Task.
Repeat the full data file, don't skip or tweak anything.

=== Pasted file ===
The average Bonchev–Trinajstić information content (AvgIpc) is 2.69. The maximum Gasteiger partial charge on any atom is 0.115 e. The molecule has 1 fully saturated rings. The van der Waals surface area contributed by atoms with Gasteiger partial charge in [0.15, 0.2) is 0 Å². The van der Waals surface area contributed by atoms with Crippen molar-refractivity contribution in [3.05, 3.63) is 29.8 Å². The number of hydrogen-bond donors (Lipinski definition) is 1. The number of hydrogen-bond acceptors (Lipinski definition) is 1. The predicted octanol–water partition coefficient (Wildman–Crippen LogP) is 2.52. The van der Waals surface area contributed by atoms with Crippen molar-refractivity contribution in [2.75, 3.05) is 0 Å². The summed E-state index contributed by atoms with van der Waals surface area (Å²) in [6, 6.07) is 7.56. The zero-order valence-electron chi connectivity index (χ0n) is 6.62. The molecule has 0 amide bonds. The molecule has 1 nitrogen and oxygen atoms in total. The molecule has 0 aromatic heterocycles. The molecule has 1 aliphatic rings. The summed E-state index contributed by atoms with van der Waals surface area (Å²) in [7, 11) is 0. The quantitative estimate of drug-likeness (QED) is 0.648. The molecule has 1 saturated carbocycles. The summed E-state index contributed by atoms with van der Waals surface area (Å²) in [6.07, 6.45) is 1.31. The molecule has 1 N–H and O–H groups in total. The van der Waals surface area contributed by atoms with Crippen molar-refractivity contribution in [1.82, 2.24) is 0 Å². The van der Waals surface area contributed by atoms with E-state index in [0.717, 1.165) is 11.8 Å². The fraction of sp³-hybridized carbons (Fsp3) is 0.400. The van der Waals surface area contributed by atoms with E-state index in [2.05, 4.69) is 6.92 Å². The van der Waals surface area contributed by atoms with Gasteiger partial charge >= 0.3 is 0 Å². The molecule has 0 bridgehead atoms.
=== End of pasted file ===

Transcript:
The average Bonchev–Trinajstić information content (AvgIpc) is 2.69. The maximum Gasteiger partial charge on any atom is 0.115 e. The molecule has 1 fully saturated rings. The van der Waals surface area contributed by atoms with Gasteiger partial charge in [0.15, 0.2) is 0 Å². The van der Waals surface area contributed by atoms with Crippen molar-refractivity contribution in [3.05, 3.63) is 29.8 Å². The number of hydrogen-bond donors (Lipinski definition) is 1. The number of hydrogen-bond acceptors (Lipinski definition) is 1. The predicted octanol–water partition coefficient (Wildman–Crippen LogP) is 2.52. The van der Waals surface area contributed by atoms with Crippen molar-refractivity contribution in [2.75, 3.05) is 0 Å². The summed E-state index contributed by atoms with van der Waals surface area (Å²) in [6, 6.07) is 7.56. The zero-order valence-electron chi connectivity index (χ0n) is 6.62. The molecule has 0 amide bonds. The molecule has 1 nitrogen and oxygen atoms in total. The molecule has 0 aromatic heterocycles. The molecule has 1 aliphatic rings. The summed E-state index contributed by atoms with van der Waals surface area (Å²) in [7, 11) is 0. The quantitative estimate of drug-likeness (QED) is 0.648. The molecule has 1 saturated carbocycles. The summed E-state index contributed by atoms with van der Waals surface area (Å²) in [6.07, 6.45) is 1.31. The molecule has 1 N–H and O–H groups in total. The van der Waals surface area contributed by atoms with Crippen molar-refractivity contribution in [1.82, 2.24) is 0 Å². The van der Waals surface area contributed by atoms with E-state index in [0.717, 1.165) is 11.8 Å². The fraction of sp³-hybridized carbons (Fsp3) is 0.400. The van der Waals surface area contributed by atoms with E-state index in [2.05, 4.69) is 6.92 Å². The van der Waals surface area contributed by atoms with Gasteiger partial charge >= 0.3 is 0 Å². The molecule has 0 bridgehead atoms.